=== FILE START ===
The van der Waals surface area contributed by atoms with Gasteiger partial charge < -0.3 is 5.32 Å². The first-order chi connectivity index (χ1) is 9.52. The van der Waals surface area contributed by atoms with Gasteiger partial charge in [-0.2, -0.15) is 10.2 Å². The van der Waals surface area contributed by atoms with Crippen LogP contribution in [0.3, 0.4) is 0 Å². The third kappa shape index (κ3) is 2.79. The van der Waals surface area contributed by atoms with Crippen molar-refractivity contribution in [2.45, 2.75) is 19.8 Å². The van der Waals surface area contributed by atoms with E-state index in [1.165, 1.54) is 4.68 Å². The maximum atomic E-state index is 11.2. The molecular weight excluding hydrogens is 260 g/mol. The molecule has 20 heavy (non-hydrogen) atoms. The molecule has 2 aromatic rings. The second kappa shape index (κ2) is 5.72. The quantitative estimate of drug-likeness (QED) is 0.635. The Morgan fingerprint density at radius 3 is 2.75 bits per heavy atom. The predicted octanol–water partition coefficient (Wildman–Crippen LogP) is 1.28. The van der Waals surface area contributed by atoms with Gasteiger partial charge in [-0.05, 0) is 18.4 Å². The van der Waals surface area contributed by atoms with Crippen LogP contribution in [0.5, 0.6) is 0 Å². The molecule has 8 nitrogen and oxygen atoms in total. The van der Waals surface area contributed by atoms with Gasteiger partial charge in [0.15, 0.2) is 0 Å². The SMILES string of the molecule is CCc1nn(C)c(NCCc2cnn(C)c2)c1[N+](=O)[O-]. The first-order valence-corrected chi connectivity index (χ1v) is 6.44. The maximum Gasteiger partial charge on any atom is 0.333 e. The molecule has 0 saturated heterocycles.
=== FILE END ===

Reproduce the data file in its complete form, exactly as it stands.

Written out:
The van der Waals surface area contributed by atoms with Gasteiger partial charge < -0.3 is 5.32 Å². The first-order chi connectivity index (χ1) is 9.52. The van der Waals surface area contributed by atoms with Gasteiger partial charge in [-0.2, -0.15) is 10.2 Å². The van der Waals surface area contributed by atoms with Crippen LogP contribution in [0.3, 0.4) is 0 Å². The third kappa shape index (κ3) is 2.79. The van der Waals surface area contributed by atoms with Crippen molar-refractivity contribution in [2.45, 2.75) is 19.8 Å². The van der Waals surface area contributed by atoms with E-state index in [1.165, 1.54) is 4.68 Å². The maximum atomic E-state index is 11.2. The molecular weight excluding hydrogens is 260 g/mol. The molecule has 20 heavy (non-hydrogen) atoms. The molecule has 2 aromatic rings. The second kappa shape index (κ2) is 5.72. The quantitative estimate of drug-likeness (QED) is 0.635. The Morgan fingerprint density at radius 3 is 2.75 bits per heavy atom. The predicted octanol–water partition coefficient (Wildman–Crippen LogP) is 1.28. The van der Waals surface area contributed by atoms with Gasteiger partial charge in [-0.05, 0) is 18.4 Å². The van der Waals surface area contributed by atoms with Crippen LogP contribution in [0.5, 0.6) is 0 Å². The molecule has 8 nitrogen and oxygen atoms in total. The van der Waals surface area contributed by atoms with Gasteiger partial charge in [0.15, 0.2) is 0 Å². The SMILES string of the molecule is CCc1nn(C)c(NCCc2cnn(C)c2)c1[N+](=O)[O-]. The first-order valence-corrected chi connectivity index (χ1v) is 6.44. The maximum Gasteiger partial charge on any atom is 0.333 e. The molecule has 0 saturated heterocycles.